SOPA: Hollywood’s Latest Effort to Turn Back Time (CNET)

Larry Downes has previously warned about the unintended consequences of the Senate’s Protect IP Act, noting “its provisions would only harm innocent foreign Web sites, since truly rogue Web sites could easily engineer around all of its provisions.” Here, Downes complains that, rather than fixing these problems, the House has responded with the Stop Online Piracy Act (SOPA), a law “with no real boundaries.” “Rather than give up on the idea of legislating a fast-changing Internet,” Downes continues, “the House authors have instead built in as many alternative definitions, open-ended requirements, and undefined terms as they could.”

On Forbes, Berin Szoka responds to Scott Cleland’s lack of skepticism about SOPA’s unintended consequences.

New Empirical Study on Defining and Measuring Search Bias

A new study authored by Joshua Wright , also a Professor of Law and Economics at George Mason University, tests assertions Google systematically biases its search results. By replicating and extending the same empirical methodology used in an in earlier report by Ben Edelman and Benjamin Lockwood, Josh finds no evidence to support claims underpinning the case for “search neutrality” or antitrust regulation of Google’s search results. Read both sides on search neutrality in TechFreedom’s free book The Next Digital Decade: Essays on the Future of the Internet .

Welcoming the 7 Billionth Neighbor: Why We Should Celebrate the Planet’s Growing Population (Salon)

Berin Szoka reminds pessimists that people are the “ultimate resource,” as the great economist Julian Simon taught. “Adding more people causes problems,” Simon acknowledged, “but people are also the means to solve these problems.” Berin concludes: “these problems can only be solved by more and better technologies generated by more minds working in larger, better markets. Neither minds nor markets can flourish without freedom to experiment with new ideas, technologies and business models.” In short, prosperity depends on “tech freedom.”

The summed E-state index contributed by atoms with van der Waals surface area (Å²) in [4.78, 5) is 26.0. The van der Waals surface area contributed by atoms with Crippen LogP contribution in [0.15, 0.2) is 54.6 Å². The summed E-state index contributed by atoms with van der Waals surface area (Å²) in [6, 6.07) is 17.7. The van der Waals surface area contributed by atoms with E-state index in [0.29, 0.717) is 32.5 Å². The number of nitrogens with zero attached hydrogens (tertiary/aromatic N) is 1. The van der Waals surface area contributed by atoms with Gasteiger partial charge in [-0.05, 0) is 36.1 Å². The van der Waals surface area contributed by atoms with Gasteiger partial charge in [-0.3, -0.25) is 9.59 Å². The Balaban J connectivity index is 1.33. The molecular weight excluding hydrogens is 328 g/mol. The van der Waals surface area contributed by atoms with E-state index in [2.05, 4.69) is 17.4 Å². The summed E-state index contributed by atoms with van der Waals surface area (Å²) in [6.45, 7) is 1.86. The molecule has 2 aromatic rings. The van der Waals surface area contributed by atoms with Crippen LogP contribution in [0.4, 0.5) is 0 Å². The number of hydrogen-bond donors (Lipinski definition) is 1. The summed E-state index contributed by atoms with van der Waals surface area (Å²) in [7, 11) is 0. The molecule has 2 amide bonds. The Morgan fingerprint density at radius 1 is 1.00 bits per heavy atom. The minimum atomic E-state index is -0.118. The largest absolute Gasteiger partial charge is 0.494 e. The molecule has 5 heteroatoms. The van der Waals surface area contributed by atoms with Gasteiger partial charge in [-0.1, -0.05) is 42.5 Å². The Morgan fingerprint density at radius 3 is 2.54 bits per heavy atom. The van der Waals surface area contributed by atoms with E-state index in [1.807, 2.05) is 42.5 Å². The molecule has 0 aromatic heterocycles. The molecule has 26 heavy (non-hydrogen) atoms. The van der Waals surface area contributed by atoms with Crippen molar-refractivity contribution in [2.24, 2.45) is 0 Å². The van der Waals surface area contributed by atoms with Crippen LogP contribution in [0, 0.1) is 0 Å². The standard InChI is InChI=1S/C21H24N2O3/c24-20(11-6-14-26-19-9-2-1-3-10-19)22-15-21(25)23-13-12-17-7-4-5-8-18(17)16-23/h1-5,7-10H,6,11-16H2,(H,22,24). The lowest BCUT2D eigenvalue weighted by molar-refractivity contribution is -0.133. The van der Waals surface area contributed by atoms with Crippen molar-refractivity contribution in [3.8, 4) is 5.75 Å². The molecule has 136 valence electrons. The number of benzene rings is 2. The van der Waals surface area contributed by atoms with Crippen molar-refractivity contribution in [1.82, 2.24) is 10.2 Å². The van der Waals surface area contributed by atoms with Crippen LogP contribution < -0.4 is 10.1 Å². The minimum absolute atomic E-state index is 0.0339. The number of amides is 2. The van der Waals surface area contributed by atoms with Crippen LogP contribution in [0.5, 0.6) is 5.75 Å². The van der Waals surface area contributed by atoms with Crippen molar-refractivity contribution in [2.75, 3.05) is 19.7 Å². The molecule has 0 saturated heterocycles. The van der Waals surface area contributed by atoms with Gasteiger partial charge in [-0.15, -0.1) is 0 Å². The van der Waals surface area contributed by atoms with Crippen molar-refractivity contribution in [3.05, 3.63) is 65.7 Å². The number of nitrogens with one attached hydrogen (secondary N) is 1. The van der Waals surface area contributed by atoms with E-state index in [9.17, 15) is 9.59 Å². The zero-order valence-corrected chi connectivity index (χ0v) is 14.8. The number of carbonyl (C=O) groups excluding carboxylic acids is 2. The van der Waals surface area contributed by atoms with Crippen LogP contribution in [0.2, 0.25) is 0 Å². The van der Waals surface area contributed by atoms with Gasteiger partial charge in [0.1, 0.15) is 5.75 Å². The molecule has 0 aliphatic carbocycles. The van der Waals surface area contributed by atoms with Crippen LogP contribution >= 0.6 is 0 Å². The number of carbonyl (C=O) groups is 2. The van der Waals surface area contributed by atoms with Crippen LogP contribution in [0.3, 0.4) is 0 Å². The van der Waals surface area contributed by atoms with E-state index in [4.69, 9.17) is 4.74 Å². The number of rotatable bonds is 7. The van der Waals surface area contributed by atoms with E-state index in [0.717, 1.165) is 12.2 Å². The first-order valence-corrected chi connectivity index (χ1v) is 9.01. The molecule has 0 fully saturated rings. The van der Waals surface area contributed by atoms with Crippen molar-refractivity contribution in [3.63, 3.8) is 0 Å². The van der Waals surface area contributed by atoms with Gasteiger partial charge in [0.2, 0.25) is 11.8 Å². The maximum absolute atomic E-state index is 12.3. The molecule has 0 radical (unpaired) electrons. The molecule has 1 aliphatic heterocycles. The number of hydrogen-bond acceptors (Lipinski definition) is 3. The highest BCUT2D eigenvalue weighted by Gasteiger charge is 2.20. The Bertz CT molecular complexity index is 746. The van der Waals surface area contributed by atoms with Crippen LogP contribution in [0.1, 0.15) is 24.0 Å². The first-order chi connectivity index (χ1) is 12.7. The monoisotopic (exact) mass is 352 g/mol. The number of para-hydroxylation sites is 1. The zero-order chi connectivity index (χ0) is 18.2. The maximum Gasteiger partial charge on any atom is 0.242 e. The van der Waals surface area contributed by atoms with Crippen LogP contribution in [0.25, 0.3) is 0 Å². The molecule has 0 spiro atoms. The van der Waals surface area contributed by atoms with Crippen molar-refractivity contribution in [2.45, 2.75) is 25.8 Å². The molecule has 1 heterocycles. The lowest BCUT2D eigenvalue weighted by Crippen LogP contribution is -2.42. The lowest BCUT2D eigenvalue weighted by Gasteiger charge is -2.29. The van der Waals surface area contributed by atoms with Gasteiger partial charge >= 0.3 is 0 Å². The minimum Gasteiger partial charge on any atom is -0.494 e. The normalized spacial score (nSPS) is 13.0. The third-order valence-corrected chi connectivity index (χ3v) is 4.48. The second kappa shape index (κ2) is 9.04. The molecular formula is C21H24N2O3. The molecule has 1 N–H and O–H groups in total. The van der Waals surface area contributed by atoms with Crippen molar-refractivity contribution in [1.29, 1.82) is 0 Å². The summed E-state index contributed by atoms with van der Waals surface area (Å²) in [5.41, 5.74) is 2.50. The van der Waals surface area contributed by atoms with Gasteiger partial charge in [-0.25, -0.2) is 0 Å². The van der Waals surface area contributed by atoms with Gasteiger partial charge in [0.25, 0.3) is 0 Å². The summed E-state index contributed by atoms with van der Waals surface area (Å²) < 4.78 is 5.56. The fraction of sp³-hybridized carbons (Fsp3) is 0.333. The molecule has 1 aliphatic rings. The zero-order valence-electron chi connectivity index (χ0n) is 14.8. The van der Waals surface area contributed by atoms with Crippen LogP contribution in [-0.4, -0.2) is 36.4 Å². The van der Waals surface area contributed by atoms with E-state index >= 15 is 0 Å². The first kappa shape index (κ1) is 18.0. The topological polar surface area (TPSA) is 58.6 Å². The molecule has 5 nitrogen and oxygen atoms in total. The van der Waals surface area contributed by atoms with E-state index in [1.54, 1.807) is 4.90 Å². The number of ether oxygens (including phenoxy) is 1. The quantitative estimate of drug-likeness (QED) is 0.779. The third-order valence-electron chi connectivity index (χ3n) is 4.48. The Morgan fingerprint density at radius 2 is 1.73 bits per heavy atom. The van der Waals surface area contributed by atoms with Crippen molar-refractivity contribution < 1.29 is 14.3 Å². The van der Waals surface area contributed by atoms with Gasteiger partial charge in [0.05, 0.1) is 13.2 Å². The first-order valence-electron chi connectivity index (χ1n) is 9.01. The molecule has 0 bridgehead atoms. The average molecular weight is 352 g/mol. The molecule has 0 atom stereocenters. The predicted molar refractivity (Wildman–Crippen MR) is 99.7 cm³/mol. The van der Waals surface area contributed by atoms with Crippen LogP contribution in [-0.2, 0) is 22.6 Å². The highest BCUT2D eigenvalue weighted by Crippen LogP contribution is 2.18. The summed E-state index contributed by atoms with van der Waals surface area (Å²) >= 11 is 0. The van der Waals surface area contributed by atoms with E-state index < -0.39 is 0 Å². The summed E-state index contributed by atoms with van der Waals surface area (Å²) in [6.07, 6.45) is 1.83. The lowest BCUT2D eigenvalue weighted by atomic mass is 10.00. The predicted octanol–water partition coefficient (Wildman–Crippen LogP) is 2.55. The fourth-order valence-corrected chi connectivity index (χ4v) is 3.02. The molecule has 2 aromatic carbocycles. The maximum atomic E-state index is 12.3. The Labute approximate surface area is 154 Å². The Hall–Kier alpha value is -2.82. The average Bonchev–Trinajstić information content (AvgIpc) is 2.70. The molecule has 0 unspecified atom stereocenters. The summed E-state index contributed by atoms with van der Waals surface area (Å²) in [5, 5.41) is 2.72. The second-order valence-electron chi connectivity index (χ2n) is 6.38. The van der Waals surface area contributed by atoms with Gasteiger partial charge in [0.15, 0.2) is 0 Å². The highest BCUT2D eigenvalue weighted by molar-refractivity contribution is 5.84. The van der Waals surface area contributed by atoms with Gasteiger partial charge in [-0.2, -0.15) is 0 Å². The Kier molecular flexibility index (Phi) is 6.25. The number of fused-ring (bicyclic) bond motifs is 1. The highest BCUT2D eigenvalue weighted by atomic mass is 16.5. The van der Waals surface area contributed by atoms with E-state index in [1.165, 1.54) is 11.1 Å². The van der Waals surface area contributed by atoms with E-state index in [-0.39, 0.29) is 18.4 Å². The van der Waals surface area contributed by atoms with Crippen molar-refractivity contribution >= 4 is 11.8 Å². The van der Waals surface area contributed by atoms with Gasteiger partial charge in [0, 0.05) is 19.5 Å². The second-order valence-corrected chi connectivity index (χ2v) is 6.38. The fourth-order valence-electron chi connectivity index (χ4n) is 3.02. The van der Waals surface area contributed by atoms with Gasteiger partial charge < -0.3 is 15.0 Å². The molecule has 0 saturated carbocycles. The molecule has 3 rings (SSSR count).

Welcoming FCC Nominations of Jessica Rosenworcel & Ajit Pai

Remember, Commissioners, “the First Amendment was intended to be a shield against government meddling, not a sword for regulatory activism.” Given the free speech values affected by essentially everything the FCC does, and the rapid change wrought by the Digital Revolution, Berin outlines five key questions the FCC should ask, and explicitly answer, whenever considering the need for new, or existing, regulations.

FCC Requires Online Public Inspection Files, But Misses Point of OpenGov: Data Accessibility

Adam Marcus explains the FCC just doesn’t get open government: Mandating disclosure can be a less restrictive alternative to prescriptive regulation, but to be meaningful, the data needs to be accessible—i.e., available in machine-readable formats. In the case of broadcasters’ public files, smart disclosure would empower researchers to “compare data across stations and/or across time to identify larger trends.”

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